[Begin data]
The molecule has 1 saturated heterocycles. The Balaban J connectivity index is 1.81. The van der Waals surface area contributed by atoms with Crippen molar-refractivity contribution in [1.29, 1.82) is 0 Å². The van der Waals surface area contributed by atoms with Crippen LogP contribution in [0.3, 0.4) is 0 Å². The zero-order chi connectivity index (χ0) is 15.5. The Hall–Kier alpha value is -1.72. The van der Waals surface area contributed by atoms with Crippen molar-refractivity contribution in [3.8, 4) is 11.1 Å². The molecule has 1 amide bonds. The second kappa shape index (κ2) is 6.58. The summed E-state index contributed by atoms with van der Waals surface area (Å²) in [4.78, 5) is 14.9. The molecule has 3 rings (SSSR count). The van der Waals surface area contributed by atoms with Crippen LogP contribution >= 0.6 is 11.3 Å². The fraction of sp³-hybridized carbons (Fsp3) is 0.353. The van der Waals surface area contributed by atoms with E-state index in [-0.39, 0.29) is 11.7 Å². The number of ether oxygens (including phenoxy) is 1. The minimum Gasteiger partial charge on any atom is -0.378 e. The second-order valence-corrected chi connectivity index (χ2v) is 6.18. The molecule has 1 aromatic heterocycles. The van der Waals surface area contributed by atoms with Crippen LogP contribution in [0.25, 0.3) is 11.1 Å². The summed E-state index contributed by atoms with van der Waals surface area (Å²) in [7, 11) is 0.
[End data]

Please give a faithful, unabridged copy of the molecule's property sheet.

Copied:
The molecule has 1 saturated heterocycles. The Balaban J connectivity index is 1.81. The van der Waals surface area contributed by atoms with Crippen molar-refractivity contribution in [1.29, 1.82) is 0 Å². The van der Waals surface area contributed by atoms with Crippen LogP contribution in [0.3, 0.4) is 0 Å². The zero-order chi connectivity index (χ0) is 15.5. The Hall–Kier alpha value is -1.72. The van der Waals surface area contributed by atoms with Crippen molar-refractivity contribution in [3.8, 4) is 11.1 Å². The molecule has 1 amide bonds. The second kappa shape index (κ2) is 6.58. The summed E-state index contributed by atoms with van der Waals surface area (Å²) in [4.78, 5) is 14.9. The molecule has 3 rings (SSSR count). The van der Waals surface area contributed by atoms with Crippen LogP contribution >= 0.6 is 11.3 Å². The fraction of sp³-hybridized carbons (Fsp3) is 0.353. The van der Waals surface area contributed by atoms with E-state index in [-0.39, 0.29) is 11.7 Å². The number of ether oxygens (including phenoxy) is 1. The minimum Gasteiger partial charge on any atom is -0.378 e. The second-order valence-corrected chi connectivity index (χ2v) is 6.18. The molecule has 1 aromatic heterocycles. The van der Waals surface area contributed by atoms with Crippen LogP contribution in [0.25, 0.3) is 11.1 Å². The summed E-state index contributed by atoms with van der Waals surface area (Å²) in [7, 11) is 0.